I bet most of you have got a whole bunch of celery languishing in your fridge. It’s just sitting there forlornly, having had just a stalk or two removed for pastas, stir-fries, snacking. This soup is one way to painlessly use the rest of it, pairing up with celeriac to add depth of flavour and body to a fine winter soup.

Celeriac is the root of a type of celery plant. Prettiness does not number as one of its virtues: a friend of mine observed that the one I cooked for this soup resembled an Ood). This knobbly, lumpish root is valued because has a faint celery fragrance and the rich, starchy texture of potatoes when cooked. On its own it can be too creamy, so the addition of celery helps to balance everything. The flavour is not overwhelmingly of celery; it’s just faintly there, adding a unique savour to this velvety and comforting dish.

This recipe is adapted from Delia Smith. I’ve shortened the process considerably because, quite frankly, not many people have got 3 and a bit hours to spare for soup-making. This recipe probably takes about an hour from start to finish, vegetable preparation included.

Recipes: Celeriac and Celery Soup

Serving Size: Serves 6


  • . About 300g celery stalks and heart(s), leaves reserved (trimmed and peeled weight)
  • . About 450g celeriac (trimmed and peeled weight; buy one which weighs at least 125g more than you need)
  • . 1 medium onion, peeled, root removed
  • . 1 garlic clove, peeled and squashed flat with a knife
  • . 25g unsalted butter
  • . 2 bay leaves
  • . 1 litre vegetable stock (from powder or cube is fine)
  • . Salt and pepper to taste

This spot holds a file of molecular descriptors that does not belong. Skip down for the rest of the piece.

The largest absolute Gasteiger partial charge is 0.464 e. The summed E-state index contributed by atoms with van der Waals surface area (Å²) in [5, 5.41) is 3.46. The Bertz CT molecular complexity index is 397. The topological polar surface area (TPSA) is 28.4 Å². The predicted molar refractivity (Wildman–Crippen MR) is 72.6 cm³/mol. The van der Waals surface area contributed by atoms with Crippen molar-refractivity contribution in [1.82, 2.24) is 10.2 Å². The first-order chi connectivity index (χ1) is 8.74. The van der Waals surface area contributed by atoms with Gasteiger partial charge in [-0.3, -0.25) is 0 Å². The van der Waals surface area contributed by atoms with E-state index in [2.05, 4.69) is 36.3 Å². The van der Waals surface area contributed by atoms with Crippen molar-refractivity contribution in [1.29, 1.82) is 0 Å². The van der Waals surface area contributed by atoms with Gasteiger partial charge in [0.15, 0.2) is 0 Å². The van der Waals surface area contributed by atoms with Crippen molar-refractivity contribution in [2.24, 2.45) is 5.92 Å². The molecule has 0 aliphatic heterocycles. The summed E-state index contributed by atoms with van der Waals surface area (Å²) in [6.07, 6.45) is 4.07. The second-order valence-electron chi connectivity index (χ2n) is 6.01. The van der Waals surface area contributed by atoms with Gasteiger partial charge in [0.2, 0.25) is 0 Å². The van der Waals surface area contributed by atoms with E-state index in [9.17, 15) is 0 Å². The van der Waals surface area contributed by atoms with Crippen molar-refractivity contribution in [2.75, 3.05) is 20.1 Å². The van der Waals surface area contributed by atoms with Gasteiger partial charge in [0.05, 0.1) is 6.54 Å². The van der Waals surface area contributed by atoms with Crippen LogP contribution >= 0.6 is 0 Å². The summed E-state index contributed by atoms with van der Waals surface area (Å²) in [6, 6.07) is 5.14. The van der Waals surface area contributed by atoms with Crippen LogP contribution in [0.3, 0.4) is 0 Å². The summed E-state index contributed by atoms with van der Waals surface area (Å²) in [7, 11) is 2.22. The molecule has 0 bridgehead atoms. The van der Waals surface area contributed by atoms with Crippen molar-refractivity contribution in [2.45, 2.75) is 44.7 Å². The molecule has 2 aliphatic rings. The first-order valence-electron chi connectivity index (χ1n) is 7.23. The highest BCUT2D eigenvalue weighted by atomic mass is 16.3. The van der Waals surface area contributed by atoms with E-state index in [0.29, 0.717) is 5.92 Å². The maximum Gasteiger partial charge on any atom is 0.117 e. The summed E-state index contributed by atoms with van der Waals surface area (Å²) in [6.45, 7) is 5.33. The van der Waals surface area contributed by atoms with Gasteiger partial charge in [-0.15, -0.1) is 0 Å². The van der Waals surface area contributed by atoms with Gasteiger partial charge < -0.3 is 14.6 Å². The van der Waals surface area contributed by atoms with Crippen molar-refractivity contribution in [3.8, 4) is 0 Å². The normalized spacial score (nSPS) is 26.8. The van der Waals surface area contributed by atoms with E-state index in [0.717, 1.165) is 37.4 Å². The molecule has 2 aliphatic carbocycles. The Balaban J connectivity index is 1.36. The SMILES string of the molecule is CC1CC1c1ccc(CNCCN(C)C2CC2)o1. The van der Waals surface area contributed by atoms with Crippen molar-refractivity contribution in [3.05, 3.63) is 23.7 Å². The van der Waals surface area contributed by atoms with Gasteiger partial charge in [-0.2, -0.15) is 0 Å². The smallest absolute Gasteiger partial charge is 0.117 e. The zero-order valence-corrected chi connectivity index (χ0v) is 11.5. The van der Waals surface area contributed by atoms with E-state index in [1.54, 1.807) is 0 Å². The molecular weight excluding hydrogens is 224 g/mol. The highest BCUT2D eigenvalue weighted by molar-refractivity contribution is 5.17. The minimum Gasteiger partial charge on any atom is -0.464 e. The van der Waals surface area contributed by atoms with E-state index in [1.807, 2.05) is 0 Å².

• . Reserved celery leaves to garnish
  • . A few spoonfuls crème fraîche to garnish, if liked


  1. Cut the celery, celeriac, and onion into large chunks.
  2. Melt the butter in a large saucepan over a medium heat.
  3. Add the celery, celeriac, onion, and garlic to the pan. Stir to coat with butter and cook for about 10 minutes until the vegetables have softened and wilted a little.
  4. Add the bay leaves and vegetable stock, bringing everything to a moderate simmer. Cover and leave to cook for about 20 – 25 minutes until all the vegetables are completely soft and can be easily pierced right through with a fork.
  5. Discard the bay leaves.
  6. Take the pan off the heat and leave to cool slightly before blending.
  7. If you don’t have any kind of blender, try lifting the vegetables out of the stock and into a large bowl and mashing with a fork or potato masher. You may not get quite as fine a texture, but you will still get a comforting soup. Mix back into the stock and reheat before serving.
  8. Taste the soup and season as desired with salt and pepper.
  9. Pour into warmed bowls, garnish each one with a spoonful of crème fraîche, and serve with crusty bread.

About The Author

History of Art graduate from SOAS (jointly with UCL). I cook, eat, and observe the world. Then I write about it and share it with you. This is a unilateral decision.

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